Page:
FORT BENNING, Ga. — A group of doctors stepped outside of their comfort zones as they visited the  U.S. Army’s “home of the infantry”.

“I’ve never held a gun before so I’m pretty nervous about it,” said Megan Goodlin, a social worker from Emory Healthcare in Atlanta. She was with more than a dozen colleagues at a Fort Benning firing range.

“That recoil is gonna push you back,” an instructor warned her.  Nearby, a colleague was firing a rifle. Each time the gun went off, Goodlin flinched as the weapon ejected its shell casing.

They were getting schooled on military-calibre weaponry, and challenging Goodlin’s powers of concentration.

“Yeah absolutely. Like, every time I hear it, I jump,” Goodlin laughed afterward.

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She was among the hands from the Emory Healthcare Veterans Program who’d spent a day immersing themselves in the casual trauma of military life.

They began the day riding from Atlanta to Columbus aboard a less-than-restful Army Blackhawk helicopter.

When they arrived at an indoor classroom for their first orientation, rounds fired from a nearby tank shook the building.

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“Just so you know, that was a tank round actually firing currently out there on the range. We’re a thousand meters away from that and you could probably feel it a little bit,” an instructor told the group.

The distance surprised some of the clinicians. 

“A thousand yards and we could still feel the impact of it? That was insane,” said Jasmine Johnson, the clinic's operations manager.

The field trip was to research first-hand the workplaces that produce PTSD in as many as one third of the military’s post 9/11 veterans.  They were seeking real-life context to treat a medical problem rooted in the memories of veterans --- with a recoil that can haunt for a lifetime.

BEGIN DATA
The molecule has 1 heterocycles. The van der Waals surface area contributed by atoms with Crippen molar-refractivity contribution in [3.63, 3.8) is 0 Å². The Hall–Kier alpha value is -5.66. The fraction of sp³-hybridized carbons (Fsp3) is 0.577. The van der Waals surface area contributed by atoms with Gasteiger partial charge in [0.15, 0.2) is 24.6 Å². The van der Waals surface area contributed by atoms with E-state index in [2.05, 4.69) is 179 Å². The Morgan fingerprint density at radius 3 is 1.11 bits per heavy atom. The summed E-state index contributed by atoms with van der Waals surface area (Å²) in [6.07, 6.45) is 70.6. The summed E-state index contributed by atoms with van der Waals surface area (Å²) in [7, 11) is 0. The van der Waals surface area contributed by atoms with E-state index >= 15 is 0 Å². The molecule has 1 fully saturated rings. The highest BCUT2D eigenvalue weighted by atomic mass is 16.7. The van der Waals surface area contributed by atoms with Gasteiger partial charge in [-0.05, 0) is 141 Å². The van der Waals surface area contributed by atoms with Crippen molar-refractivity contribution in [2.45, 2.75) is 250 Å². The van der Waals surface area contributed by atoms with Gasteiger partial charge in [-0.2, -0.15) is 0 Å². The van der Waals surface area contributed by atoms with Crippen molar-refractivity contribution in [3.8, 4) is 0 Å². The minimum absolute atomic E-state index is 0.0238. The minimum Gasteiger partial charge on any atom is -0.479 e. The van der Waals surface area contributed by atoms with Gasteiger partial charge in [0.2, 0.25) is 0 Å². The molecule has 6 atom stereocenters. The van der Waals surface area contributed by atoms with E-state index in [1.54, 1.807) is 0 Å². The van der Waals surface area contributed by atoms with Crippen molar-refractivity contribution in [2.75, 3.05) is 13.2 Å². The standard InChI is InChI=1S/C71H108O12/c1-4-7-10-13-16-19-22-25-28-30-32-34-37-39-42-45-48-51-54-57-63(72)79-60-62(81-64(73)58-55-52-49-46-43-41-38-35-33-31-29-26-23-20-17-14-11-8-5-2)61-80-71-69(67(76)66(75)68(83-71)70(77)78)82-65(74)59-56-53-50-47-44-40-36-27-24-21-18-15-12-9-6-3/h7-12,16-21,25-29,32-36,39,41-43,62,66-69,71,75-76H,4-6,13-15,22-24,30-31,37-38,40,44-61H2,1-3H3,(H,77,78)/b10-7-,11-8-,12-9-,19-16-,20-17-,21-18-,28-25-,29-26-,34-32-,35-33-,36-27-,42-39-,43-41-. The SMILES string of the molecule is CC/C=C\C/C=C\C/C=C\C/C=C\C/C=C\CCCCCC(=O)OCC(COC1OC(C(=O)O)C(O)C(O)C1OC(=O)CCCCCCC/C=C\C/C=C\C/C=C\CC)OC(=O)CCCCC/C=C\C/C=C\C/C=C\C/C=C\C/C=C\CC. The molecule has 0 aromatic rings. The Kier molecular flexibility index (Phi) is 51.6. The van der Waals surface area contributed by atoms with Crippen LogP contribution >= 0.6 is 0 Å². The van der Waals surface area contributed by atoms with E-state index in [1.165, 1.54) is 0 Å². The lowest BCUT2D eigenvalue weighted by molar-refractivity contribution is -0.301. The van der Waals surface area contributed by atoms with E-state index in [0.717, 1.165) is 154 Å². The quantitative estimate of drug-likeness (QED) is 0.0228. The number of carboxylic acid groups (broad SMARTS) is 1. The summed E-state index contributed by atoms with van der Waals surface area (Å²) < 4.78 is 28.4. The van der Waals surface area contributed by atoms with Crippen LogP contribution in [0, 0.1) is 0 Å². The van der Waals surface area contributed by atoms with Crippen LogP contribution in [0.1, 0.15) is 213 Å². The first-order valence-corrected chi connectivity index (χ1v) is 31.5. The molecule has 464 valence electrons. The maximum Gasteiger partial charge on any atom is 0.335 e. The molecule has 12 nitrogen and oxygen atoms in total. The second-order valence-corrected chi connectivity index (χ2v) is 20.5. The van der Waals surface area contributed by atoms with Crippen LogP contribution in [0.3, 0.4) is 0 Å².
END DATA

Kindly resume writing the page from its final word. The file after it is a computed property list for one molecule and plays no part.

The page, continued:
“To my knowledge, this has never been done anywhere. But it’s essential that our doctors, our clinicians have some understanding some empathy for those we serve,” said retired Lt. General Burke Garrett, who is now a consultant for the Emory program.

The visitors sampled the tiny spaces inside cockpits of M1A2 Abrams tanks.  And on a range nearby, they felt the concussive force of the tank firing rounds at a range.

“That was also very intense. When they were shooting I felt it coming through my chest,” said Johnson.

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"I’ve never had these experiences of being able to have at least a taste of what they go through," said clinical psychologist Sheila Rauch, after firing shots from the firing range. "It’s been helpful."

Clinicians said troops adapt to experiencing the daily trauma of military life, then often have trouble shaking the feeling once they've left the armed services.

“It’s very scary. Your body responds just to hearing it once,” said psychiatrist Barbara Rothbaum, who is head of the Emory program.  “When we first heard that tank (shell) explode, everybody had a big reaction in their body. When you hear it over and over and over again… that’s what we’re up against.”

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